Do State Academic Merit Scholarships Discriminate Against African Americans?
By Kenneth E. Redd
One of the biggest concerns for many families is how they are going to pay their children’s college expenses. In the academic year 2002-2003, the average cost of attendance at four-year public colleges and universities was more than $9,100, while the average price of attendance at private institutions was almost $21,700, according to the College Board.
Concerns are even greater for African Americans who enroll in college at lower rates and generally have less income available to pay college costs than Whites. A number of states have responded to families’ anxiety about rising college prices by instituting academic merit scholarship programs, which use high school grades or scores on standardized tests to award state-funded grants to students entering higher education. Supporters of state-based merit aid believe these scholarships encourage hard work in high school, reward meritorious academic achievement and increase college-going rates for all students. But there is mounting evidence that merit awards do little more than provide additional scholarship funds to middle- and upper-income White students at the expense of college access for low-income African Americans.
State merit scholarships represent a relatively new approach to student financial assistance. Traditionally, state grants have been awarded to students based on their financial need, with those from the lowest-income families generally receiving first priority for funds. However, state merit aid has grown very quickly. Between 1995 and 2001, total state spending on merit and other “non-need-based” grants jumped 134 percent, while funding for “need-based” scholarships grew only 26 percent. The largest state merit aid program, Georgia’s Helping Outstanding Pupils Educationally (HOPE) Scholarship, distributed more than $225 million to Georgia students in academic year 2000-2001. Two other large merit scholarship programs include the Florida Bright Futures Scholarship, which awarded $165 million, and the Michigan Merit Award Scholarship Program. While funding for merit grants grew quickly, the gap in college attendance between White and Black Americans remained large. The College Board reports that about 56 percent of African Americans aged 16 to 24 in 2000 were enrolled in postsecondary education, compared with 64 percent of Whites.
Policy-makers in Georgia, Florida and Michigan hope the criteria they have established for awarding merit grants will increase the college-attendance rates of all students by encouraging academic achievement. To receive a HOPE scholarship, Georgia high school graduates must have at least a B average in core curriculum courses. To receive an Academic Scholars award under the Bright Futures program, Florida’s graduating high school seniors must have at least a 3.5 grade point average, plus a minimum score of 1270 on the SAT or 28 on the ACT. In Michigan, awards are distributed based on students’ scores on the Michigan Educational Assessment Program High Schools Test. In all cases, grants are awarded to students regardless of their families’ income or financial need.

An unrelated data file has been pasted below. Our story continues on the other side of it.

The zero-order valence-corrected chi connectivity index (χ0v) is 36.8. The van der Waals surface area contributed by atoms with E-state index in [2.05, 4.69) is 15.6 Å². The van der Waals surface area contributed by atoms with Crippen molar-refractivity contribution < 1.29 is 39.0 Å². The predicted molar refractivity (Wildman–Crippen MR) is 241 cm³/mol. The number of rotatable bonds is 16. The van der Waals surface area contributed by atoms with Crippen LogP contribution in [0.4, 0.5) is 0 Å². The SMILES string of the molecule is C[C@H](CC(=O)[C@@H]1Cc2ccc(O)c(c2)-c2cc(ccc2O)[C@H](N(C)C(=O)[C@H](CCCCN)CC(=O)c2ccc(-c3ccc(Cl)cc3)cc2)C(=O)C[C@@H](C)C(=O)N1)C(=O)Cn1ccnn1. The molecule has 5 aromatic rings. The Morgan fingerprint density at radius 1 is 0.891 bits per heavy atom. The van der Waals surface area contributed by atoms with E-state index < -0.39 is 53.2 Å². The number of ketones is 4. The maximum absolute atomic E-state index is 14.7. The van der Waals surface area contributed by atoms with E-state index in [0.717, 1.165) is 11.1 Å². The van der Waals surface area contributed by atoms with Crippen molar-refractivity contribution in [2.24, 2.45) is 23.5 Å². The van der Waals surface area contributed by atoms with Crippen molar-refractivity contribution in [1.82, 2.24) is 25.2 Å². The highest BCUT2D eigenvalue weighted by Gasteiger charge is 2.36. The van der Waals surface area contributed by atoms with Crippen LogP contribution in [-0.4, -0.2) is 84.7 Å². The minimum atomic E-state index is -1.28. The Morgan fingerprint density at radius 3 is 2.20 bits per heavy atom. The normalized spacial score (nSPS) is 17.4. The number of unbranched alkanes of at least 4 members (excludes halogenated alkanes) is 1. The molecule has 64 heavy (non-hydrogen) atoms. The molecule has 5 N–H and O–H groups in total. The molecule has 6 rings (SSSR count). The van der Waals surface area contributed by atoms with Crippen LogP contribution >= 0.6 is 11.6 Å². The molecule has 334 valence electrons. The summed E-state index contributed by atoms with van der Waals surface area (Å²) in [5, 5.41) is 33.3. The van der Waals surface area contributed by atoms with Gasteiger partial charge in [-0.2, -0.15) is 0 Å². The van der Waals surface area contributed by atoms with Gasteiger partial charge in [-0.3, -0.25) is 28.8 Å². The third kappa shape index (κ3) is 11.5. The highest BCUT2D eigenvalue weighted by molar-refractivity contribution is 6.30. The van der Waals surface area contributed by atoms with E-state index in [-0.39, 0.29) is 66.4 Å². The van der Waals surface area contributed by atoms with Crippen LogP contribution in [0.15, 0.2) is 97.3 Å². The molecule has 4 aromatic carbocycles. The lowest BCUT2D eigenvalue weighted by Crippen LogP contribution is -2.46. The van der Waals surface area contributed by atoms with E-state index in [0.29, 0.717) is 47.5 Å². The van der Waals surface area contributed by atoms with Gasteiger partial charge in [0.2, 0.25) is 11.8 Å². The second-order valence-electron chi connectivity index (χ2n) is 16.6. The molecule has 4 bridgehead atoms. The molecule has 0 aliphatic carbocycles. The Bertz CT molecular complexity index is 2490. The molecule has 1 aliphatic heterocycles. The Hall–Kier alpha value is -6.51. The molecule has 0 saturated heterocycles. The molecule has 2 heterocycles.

Higher-income White students generally have access to better high schools and college admissions test preparation materials, and recent research on the Georgia, Florida and Michigan programs make a strong case that these factors make the award criteria used to distribute merit grants favor wealthier White students at the expense of low-income African Americans. Dr. Donald E. Heller, an associate professor at Pennsylvania State University, has found that in 1998, White, non-Hispanics accounted for about 61 percent of Florida’s high school graduates, but represented 77 percent of Bright Futures scholarship winners. On the other hand, nearly 22 percent of Florida high school graduates were African American, but these students accounted for less than 10 percent of the Bright Futures recipients. In Michigan, African Americans constituted 14 percent of the high school graduates, but represented just 8 percent of merit scholarship winners.